The following excerpt is from...
GROWING MUSHROOMS THE EASY WAY - Home Mushroom Cultivation with Hydrogen Peroxide
VOLUME I by R. Rush Wayne, Ph.D. Copyright 2000
Complete copies are available at www.mycomasters.com
In Volume I he suggests using Calcium Hydroxide to pasteurize straw.
Growing Mushrooms on Straw Using Hydrated Lime --
A number of mushrooms will grow on straw, and straw is the traditional substrate for oyster mushroom cultivation. The standard way to prepare straw for mushroom growing is to steep it in water heated to 180 degrees F for an hour, then drain cool it down and inoculate. However, without some specialized equipment, it can be rather awkward to heat any significant amount of straw in hot water, and it is often difficult to tell whether the straw has cooled sufficiently for inoculation unless you have a compost thermometer. So, I prefer to use a cold water hydrated lime soak. Hydrated lime (calcium hydroxide or Mason's lime, available at builder's supply stores) is a caustic powder which creates a strongly alkaline solution in water. The alkali both pasteurizes the straw and wets it by penetrating the waxy coating on the straw. When the solution is drained off, the liquid that remains behind on the straw gets converted by carbon dioxide in the air to ordinary calcium carbonate lime, which is alkaline but no longer caustic.
I have a large plastic tub that will take a quarter of a bale of straw. With the straw in place, the tub then takes 25 gallons of water to fill to the rim. I use a one half percent solution of hydrated lime, which means one pound of lime in 25 gallons of water. I mix a slurry of hydrated lime in a separate bucket, then pour it into the tub in stages as the tub is filling with water, to assure thorough mixing. (Caution: hydrated lime will burn skin and eyes. Be sure to wear gloves and eye protection when handling the powder or the solution. Also store the powder in an airtight container to maintain its potency). I let the straw soak for about 16 hours, then drain it for 2 hours. You can probably get away with using half as much lime, but then it may prove wise to soak the straw somewhat longer, say 24 hours instead of 16.
I inoculate the straw by filling a plastic trash bag, draped inside a large cardboard apple box. I put a layer of straw, then a sprinkling of spawn, then another layer of straw, then more spawn, and so forth. Finally I close up the bag and compress the straw by pushing the bag and its contents down into the box as far as I can get it to go. A quarter of a bale of straw fills three apple boxes worth. The bags get loosely twisted closed and covered with old bed sheets to incubate for about a month.
In Volume II he suggests using Hydrogen Peroxide to pasteurize straw.
Bulk Substrate - Preparing straw with peroxide at room temperature--
Next we come to a method for using peroxide to prepare straw for use as a mushroom substrate. This method can be carried out entirely at room temperature, with no heating and cooling step, and no caustic solution required.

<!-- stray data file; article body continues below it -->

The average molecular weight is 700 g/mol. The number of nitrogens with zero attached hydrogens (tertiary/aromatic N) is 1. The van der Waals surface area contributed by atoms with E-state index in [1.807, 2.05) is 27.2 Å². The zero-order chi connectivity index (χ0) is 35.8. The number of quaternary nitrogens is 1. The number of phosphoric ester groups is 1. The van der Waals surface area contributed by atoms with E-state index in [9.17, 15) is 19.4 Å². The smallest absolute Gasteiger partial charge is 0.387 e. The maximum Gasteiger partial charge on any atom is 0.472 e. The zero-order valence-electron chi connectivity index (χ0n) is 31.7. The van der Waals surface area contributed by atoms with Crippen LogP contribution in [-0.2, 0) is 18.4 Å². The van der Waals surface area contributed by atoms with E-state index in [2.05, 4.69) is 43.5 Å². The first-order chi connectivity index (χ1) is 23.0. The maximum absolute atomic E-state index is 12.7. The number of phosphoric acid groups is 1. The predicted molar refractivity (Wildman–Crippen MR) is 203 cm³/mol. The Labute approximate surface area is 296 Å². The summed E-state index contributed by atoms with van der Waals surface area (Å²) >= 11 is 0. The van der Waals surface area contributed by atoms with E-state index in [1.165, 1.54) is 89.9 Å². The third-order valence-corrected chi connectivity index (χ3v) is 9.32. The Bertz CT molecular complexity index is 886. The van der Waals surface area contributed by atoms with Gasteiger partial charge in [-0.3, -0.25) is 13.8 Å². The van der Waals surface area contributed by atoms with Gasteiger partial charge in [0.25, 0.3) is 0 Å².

Here I have to admit that my previous publications all argued that straw could not be usefully pasteurized by treatment with hydrogen peroxide solution. I reasoned that straw contains high levels of peroxide-decomposing enzymes (as do other similar substrates), and these enzymes would both destroy the peroxide in short order and protect the numerous mold spores in the straw from the peroxide. Now it turns out that straw nevertheless CAN be pasteurized with hydrogen peroxide. Yes, the peroxide is indeed destroyed by the enzymes in the straw in a relatively short time. But if we raise the peroxide concentration and we tweak the chemistry of the peroxide solution slightly, the peroxide can still have a beneficial effect even in the brief time it survives contact with the straw. And although the peroxide itself does not linger to protect the straw from subsequent contamination, it nevertheless seems to transform the straw into a substrate that is favorable for the growth of mushroom mycelium, one that resists contamination even when the peroxide itself is gone. The peroxide apparently does this at least partly by way of a chemical reaction with the straw.
Despite this complicated explanation, the protocol for preparing straw with peroxide is extremely simple. It goes like this:
1. Place your straw in a large soak vessel.
2. Fill the vessel with a hydrogen peroxide concentration of at least 0.15%, combined with 10 mls. of vinegar per liter of soaking solution (about 2.5 tablespoons per gallon).
3. For chopped straw, soak about 4 hours at room temperature. For unchopped straw, soak for at least 28 hours, or until the leachate takes on the color of a good tea.
4. Drain the straw throughly, until it is no longer drippy.
5. Remove the straw to your culture containers, mixing in spawn as you go.
I recommend chopping the straw for best results. Chopping the straw promotes more efficient absorption of water, and the smaller particle size encourages faster mycelial growth upon inoculation.
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I hope this answers some of your questions.